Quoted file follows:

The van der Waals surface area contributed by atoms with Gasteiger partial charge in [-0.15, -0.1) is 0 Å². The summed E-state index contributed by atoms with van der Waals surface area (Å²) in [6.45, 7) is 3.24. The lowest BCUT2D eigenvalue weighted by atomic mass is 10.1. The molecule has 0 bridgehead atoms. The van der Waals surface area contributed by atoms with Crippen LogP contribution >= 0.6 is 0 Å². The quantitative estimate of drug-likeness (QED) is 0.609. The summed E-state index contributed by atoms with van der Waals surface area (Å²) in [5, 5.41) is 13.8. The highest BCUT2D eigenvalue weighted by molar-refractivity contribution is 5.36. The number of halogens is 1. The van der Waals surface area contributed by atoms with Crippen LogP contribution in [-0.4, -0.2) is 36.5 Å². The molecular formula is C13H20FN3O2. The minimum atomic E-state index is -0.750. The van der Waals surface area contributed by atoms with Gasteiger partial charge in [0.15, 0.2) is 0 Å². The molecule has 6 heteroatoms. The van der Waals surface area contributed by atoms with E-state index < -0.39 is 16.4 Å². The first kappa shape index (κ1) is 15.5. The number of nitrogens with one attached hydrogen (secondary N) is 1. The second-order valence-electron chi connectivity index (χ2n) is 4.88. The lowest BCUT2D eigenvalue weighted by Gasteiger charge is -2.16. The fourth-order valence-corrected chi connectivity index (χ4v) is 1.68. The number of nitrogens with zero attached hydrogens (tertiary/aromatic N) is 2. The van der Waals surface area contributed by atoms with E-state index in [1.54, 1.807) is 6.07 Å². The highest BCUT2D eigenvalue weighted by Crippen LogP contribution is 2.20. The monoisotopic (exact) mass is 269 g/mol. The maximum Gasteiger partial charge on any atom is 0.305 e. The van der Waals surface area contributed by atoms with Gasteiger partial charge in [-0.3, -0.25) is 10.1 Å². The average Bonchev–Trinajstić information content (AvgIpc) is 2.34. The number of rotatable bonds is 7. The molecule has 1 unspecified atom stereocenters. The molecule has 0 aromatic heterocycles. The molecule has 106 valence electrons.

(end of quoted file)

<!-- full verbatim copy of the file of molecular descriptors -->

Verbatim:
The van der Waals surface area contributed by atoms with Gasteiger partial charge in [-0.15, -0.1) is 0 Å². The summed E-state index contributed by atoms with van der Waals surface area (Å²) in [6.45, 7) is 3.24. The lowest BCUT2D eigenvalue weighted by atomic mass is 10.1. The molecule has 0 bridgehead atoms. The van der Waals surface area contributed by atoms with Crippen LogP contribution >= 0.6 is 0 Å². The quantitative estimate of drug-likeness (QED) is 0.609. The summed E-state index contributed by atoms with van der Waals surface area (Å²) in [5, 5.41) is 13.8. The highest BCUT2D eigenvalue weighted by molar-refractivity contribution is 5.36. The number of halogens is 1. The van der Waals surface area contributed by atoms with Crippen LogP contribution in [-0.4, -0.2) is 36.5 Å². The molecular formula is C13H20FN3O2. The minimum atomic E-state index is -0.750. The van der Waals surface area contributed by atoms with Gasteiger partial charge in [0.15, 0.2) is 0 Å². The molecule has 6 heteroatoms. The van der Waals surface area contributed by atoms with E-state index < -0.39 is 16.4 Å². The first kappa shape index (κ1) is 15.5. The number of nitrogens with one attached hydrogen (secondary N) is 1. The second-order valence-electron chi connectivity index (χ2n) is 4.88. The lowest BCUT2D eigenvalue weighted by Gasteiger charge is -2.16. The fourth-order valence-corrected chi connectivity index (χ4v) is 1.68. The number of nitrogens with zero attached hydrogens (tertiary/aromatic N) is 2. The van der Waals surface area contributed by atoms with E-state index in [1.54, 1.807) is 6.07 Å². The highest BCUT2D eigenvalue weighted by Crippen LogP contribution is 2.20. The monoisotopic (exact) mass is 269 g/mol. The maximum Gasteiger partial charge on any atom is 0.305 e. The van der Waals surface area contributed by atoms with Gasteiger partial charge in [-0.3, -0.25) is 10.1 Å². The average Bonchev–Trinajstić information content (AvgIpc) is 2.34. The number of rotatable bonds is 7. The molecule has 1 unspecified atom stereocenters. The molecule has 0 aromatic heterocycles. The molecule has 106 valence electrons.